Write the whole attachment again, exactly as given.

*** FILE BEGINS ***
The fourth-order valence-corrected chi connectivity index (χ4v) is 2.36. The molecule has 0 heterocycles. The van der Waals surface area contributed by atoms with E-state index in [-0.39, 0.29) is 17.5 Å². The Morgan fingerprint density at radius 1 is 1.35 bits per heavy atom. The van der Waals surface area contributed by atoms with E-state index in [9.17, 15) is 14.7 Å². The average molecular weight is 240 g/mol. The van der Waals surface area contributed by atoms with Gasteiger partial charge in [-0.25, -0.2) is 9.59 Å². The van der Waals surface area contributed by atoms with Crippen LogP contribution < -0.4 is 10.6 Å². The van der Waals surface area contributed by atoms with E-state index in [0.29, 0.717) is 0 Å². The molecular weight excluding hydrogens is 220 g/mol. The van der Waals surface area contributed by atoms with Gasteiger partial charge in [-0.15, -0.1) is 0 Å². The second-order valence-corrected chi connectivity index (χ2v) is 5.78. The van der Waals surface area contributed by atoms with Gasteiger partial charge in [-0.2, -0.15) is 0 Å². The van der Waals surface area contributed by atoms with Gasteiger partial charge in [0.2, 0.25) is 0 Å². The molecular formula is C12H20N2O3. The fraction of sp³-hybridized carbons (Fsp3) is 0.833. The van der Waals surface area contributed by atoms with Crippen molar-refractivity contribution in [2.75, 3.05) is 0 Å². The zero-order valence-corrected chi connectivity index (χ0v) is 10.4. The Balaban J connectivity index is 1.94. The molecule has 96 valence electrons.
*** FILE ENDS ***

The fourth-order valence-corrected chi connectivity index (χ4v) is 2.36. The molecule has 0 heterocycles. The van der Waals surface area contributed by atoms with E-state index in [-0.39, 0.29) is 17.5 Å². The Morgan fingerprint density at radius 1 is 1.35 bits per heavy atom. The van der Waals surface area contributed by atoms with E-state index in [9.17, 15) is 14.7 Å². The average molecular weight is 240 g/mol. The van der Waals surface area contributed by atoms with Gasteiger partial charge in [-0.25, -0.2) is 9.59 Å². The van der Waals surface area contributed by atoms with Crippen LogP contribution < -0.4 is 10.6 Å². The van der Waals surface area contributed by atoms with E-state index in [0.29, 0.717) is 0 Å². The molecular weight excluding hydrogens is 220 g/mol. The van der Waals surface area contributed by atoms with Gasteiger partial charge in [-0.15, -0.1) is 0 Å². The second-order valence-corrected chi connectivity index (χ2v) is 5.78. The van der Waals surface area contributed by atoms with Gasteiger partial charge in [-0.2, -0.15) is 0 Å². The van der Waals surface area contributed by atoms with Gasteiger partial charge in [0.2, 0.25) is 0 Å². The molecular formula is C12H20N2O3. The fraction of sp³-hybridized carbons (Fsp3) is 0.833. The van der Waals surface area contributed by atoms with Crippen molar-refractivity contribution in [2.75, 3.05) is 0 Å². The zero-order valence-corrected chi connectivity index (χ0v) is 10.4. The Balaban J connectivity index is 1.94. The molecule has 96 valence electrons.